Department for Environment, Food and Rural Affairs
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Phase-out for peat-based compost by 2020 announced
A call for the phase-out of peat in compost material was announced today by Environment Secretary Hilary Benn as part of the latest Act on CO2 campaign.
The phase out would mean that gardening centres and DIY stores would cease to sell peat-based composts for the amateur gardening market within ten years and switch to peat-free alternatives instead.
The Act on CO2 campaign launched today, targets amateur gardeners who use the majority of the peat (around 70%) that is used in horticulture. The campaign focuses on raising awareness of the environmental impacts associated with peat and promoting a switch to peat-free alternatives in order to reduce carbon dioxide emissions and protect the valuable biodiversity and wildlife of lowland raised bogs (from which peat is extracted for horticulture use).
Defra has been working with the horticultural trade, DIY chains and garden centres to provide information for gardeners on peat-free products and lower peat alternatives at point of sale.
Peat extraction for use in garden compost causes significant damage to the environment by harming valuable natural habitats and by releasing carbon dioxide (CO2) into the atmosphere that contributes to climate change. Around half a million tonnes of carbon dioxide is emitted each year as a result of peat extraction from UK sites for horticultural use, and this doesn’t take account of the fact that we import over 50% of our peat from overseas.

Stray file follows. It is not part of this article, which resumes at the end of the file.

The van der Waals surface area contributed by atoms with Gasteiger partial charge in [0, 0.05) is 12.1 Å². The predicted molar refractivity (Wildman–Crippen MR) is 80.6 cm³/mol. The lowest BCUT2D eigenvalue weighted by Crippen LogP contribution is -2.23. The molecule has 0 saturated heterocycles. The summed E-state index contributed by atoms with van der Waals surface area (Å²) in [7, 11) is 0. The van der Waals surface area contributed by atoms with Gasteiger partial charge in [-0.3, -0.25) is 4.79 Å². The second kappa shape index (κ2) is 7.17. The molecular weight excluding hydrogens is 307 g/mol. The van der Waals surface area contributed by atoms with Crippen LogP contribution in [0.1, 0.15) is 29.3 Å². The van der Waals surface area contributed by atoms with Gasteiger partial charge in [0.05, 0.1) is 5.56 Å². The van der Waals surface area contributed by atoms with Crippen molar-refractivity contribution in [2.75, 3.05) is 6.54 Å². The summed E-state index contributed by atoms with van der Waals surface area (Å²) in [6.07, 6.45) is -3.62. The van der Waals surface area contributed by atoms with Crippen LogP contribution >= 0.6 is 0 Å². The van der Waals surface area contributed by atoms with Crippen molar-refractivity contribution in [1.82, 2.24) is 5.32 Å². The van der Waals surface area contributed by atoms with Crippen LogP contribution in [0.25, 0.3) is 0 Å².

Most gardeners are not even aware that many composts contain peat and that peat-free alternatives can produce equally good results in their gardens. In a recent survey carried out by the Horticultural Trades Association (HTA), two-thirds of garden owners were unaware of the environmental issues surrounding peat and its extraction for use in compost and growbags.
Launching the Act on CO2 campaign at Royal Botanic Gardens, Kew, which has been peat-free since 1992, the Environment Secretary, Hilary Benn announced the plan to work with industry to achieve a complete phase out of peat from the amateur gardener market by 2020.
Hilary Benn said: